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The annexation of the Philippines is the immediate reason for this book, which, in dealing with the event itself, advocates withdrawal of our sovereignty from the islands, and suggests a method for its accomplishment. In the larger and permanent purpose of the book the event is but the text for a general discussion of annexation, with regard to the policies proper for the guidance of the United States in the matter of enlarging their territory, and to the obligations that go with their sovereignty.

These obligations are partly of a moral nature, and partly are determined by the Constitution, Some of the questions of constitutional law involving the taxation of commerce have been argued before the Supreme Court in causes now under advisement, and may be adjudicated before this book. is published: Yet I have written positively on the whole question of constitutional obligation because I believe that in theory of law the Constitution is supreme throughout the jurisdiction of Congress, and because its supremacy is a principle generally held by our people,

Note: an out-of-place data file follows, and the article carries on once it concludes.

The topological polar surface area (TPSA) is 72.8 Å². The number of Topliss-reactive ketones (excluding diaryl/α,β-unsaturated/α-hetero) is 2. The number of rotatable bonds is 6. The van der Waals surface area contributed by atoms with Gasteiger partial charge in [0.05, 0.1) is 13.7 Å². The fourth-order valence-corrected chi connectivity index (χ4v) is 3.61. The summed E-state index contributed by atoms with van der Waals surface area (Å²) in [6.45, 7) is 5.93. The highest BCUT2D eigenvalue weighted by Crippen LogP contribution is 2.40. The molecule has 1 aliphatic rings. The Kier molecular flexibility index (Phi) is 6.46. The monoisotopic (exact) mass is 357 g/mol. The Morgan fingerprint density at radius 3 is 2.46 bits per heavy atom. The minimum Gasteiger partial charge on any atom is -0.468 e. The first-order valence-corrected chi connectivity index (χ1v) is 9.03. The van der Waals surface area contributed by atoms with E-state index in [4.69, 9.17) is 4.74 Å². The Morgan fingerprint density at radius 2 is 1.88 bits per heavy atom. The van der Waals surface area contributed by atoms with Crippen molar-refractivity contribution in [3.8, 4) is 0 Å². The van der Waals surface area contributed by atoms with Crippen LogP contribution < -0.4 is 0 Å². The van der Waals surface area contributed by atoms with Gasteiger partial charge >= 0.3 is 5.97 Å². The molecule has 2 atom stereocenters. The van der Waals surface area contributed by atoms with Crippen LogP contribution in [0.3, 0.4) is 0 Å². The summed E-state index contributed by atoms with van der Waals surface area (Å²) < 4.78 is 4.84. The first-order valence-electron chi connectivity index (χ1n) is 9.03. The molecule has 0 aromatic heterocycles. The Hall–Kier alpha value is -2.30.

commonly respected by our Government, and recognized by our courts.

The true policies of the republic discourage any assumption of sovereignty over land and people that tends to weaken our institutions, or lower the quality of our civic body, or dull our sense of justice.


January, 1901.

NOTE.— I have incorporated in this book parts of two pamphlets : “Constitutional Aspects of Annexation,” December, 1898, Harvard Law Review, January, 1899; reprinted in the Congressional Record, January 11, 1899; and “Notes on the Law of Territorial Expansion,” March, 1900, reprinted in the Record, March 31, 1900.

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